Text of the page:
The point of argument is that, existing provisions of ILP that derive its legal validity from Bengal Eastern Frontier Regulations, 1873 are absolutely deficient to protect the interests of indigenous population. The object and purpose of BEFR does not cover the unique situation that CAB has invited and therefore, to support the existing provisions government needs to think seriously to enact certain legal measures at the earliest. The ‘Change’ is necessary to ‘Counter/facilitate’ the Change.     

On the other hand, the Bill which now all set to become a law will undoubtedly create enormous incentive for Hindu population in particular to migrate to India from Bangladesh as has been the historical trend – Hindu population in what is now Bangladesh has steadily declined over the years not just because of alleged religious persecution or violence but also many of them willingly marched towards Indian Republic in search of better opportunities, prosperity and better future. This population from time to time has become a strong vote bank, and it will likely to remain a permanent vote bank for their political saviours. With the passing of CAB entire world of northeast India has been changed, however, as I have observed, people still have unshakable faith in the Constitution of India and their Fundamental Rights protected therein. Art. 13, Article 32, Article 226/227 and Art. 136 of the Constitution of India are the ways and means to initiate constitutional battle for the justice, and as we have seen the stand of All Assam Students Union, they are all fully geared up to challenge the so called “historic Amendment” made in the Citizenship Act, 1955 before the Hon’ble Supreme Court of India.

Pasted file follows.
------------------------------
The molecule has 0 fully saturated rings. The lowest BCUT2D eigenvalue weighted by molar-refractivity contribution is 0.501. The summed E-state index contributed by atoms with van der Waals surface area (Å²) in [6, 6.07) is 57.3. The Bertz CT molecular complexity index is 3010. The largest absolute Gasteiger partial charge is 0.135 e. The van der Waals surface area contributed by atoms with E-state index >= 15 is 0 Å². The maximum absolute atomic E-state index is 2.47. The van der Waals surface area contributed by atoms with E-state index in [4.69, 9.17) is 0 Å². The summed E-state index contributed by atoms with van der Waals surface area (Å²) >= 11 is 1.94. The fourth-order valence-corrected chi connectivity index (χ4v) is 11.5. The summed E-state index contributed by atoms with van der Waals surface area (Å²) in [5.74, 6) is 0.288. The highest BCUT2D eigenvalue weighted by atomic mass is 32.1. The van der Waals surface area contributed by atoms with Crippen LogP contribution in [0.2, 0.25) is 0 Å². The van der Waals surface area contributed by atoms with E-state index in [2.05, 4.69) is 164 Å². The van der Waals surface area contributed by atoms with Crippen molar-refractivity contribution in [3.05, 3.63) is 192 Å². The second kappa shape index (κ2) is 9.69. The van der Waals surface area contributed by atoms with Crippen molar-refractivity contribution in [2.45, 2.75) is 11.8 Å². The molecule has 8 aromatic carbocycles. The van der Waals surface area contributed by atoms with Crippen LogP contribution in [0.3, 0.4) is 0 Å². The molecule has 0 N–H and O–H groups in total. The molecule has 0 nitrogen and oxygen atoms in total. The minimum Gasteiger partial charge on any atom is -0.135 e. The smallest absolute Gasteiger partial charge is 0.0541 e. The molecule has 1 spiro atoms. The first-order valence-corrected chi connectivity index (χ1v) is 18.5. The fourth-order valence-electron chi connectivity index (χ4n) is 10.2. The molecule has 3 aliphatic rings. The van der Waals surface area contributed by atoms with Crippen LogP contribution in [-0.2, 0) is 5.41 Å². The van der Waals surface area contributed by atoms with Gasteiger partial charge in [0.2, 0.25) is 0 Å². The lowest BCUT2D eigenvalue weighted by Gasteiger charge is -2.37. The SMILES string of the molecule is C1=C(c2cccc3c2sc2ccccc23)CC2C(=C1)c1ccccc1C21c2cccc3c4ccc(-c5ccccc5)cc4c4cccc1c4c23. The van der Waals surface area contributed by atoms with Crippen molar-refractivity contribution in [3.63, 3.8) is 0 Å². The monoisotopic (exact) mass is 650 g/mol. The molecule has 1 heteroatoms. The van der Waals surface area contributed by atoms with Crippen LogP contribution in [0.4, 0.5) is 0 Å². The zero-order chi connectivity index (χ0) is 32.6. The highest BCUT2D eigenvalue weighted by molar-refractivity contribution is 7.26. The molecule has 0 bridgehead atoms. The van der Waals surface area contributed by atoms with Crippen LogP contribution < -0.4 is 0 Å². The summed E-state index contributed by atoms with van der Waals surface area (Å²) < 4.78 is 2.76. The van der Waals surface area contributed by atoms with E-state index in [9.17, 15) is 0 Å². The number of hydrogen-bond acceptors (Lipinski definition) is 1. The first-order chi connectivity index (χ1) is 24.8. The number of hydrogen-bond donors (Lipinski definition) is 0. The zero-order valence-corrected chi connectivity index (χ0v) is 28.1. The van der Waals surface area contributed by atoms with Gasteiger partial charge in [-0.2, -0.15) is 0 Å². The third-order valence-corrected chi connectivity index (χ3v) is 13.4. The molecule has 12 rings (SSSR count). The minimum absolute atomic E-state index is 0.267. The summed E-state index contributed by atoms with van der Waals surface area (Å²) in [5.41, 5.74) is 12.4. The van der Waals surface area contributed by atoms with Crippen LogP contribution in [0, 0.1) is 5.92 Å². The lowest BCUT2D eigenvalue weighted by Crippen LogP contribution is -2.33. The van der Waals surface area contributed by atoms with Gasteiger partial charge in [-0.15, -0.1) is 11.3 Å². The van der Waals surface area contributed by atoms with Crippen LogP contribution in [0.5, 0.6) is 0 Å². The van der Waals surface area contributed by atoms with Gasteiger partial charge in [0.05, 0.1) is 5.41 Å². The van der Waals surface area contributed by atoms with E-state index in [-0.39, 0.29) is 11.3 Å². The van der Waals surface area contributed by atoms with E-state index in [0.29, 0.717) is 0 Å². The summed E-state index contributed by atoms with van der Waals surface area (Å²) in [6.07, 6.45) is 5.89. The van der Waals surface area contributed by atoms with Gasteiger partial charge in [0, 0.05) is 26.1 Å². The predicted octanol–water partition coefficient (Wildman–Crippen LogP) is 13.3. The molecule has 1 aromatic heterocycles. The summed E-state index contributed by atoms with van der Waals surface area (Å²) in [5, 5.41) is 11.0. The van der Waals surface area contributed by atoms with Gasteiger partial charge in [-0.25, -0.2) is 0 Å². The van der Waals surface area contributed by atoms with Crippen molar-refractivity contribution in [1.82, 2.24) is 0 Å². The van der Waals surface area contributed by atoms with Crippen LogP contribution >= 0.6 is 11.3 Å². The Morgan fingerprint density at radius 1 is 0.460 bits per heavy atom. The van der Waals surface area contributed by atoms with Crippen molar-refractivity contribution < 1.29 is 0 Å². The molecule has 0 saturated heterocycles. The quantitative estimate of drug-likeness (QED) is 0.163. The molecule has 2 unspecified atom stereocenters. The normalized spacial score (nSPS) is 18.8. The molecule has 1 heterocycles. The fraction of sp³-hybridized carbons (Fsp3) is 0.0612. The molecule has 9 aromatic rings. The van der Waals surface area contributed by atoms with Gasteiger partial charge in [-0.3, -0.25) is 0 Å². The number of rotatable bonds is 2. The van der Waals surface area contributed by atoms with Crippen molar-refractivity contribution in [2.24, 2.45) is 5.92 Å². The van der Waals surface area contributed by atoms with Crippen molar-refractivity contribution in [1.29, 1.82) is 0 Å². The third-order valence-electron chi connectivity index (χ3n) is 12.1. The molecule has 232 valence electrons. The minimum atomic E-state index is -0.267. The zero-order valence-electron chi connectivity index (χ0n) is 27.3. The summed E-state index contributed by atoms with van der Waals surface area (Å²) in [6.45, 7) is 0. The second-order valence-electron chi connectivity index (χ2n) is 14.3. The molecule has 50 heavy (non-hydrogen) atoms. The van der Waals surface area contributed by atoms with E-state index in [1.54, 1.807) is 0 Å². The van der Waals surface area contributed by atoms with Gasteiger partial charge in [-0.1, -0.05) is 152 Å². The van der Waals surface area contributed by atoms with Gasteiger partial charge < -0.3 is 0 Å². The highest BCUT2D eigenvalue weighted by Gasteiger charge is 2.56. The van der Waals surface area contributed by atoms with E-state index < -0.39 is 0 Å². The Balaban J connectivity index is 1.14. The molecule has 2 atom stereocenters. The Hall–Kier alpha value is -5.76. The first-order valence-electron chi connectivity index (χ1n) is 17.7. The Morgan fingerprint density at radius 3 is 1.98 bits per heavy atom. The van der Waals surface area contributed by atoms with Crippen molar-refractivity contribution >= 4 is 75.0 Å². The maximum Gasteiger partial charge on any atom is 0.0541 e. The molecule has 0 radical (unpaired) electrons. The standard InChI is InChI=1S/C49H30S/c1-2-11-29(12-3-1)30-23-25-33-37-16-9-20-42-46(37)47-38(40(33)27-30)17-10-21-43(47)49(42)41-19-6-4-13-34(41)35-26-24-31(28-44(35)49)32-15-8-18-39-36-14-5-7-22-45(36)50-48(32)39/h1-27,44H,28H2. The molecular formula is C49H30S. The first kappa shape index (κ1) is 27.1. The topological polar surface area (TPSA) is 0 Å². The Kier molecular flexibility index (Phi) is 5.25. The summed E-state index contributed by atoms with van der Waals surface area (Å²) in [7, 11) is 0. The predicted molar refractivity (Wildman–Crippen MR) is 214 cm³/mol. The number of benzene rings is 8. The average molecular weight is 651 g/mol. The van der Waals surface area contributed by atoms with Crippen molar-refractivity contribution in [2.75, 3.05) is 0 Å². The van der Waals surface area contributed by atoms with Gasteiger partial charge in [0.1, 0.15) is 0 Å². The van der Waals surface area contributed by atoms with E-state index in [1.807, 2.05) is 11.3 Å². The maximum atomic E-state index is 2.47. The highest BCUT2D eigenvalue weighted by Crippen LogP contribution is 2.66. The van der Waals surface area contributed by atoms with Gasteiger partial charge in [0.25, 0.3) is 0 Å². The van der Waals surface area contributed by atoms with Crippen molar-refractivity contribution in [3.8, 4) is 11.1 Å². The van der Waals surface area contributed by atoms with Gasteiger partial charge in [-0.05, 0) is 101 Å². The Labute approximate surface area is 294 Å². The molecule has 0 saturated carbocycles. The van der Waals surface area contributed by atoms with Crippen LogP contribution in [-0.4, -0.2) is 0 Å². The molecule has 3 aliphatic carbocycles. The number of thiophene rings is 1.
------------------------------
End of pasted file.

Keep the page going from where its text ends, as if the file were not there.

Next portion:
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Dr Aniruddha Babar's picture

Dr. Aniruddha Babar, Dept. of Political Science, Tetso College, Dimapur, Nagaland, E-mail: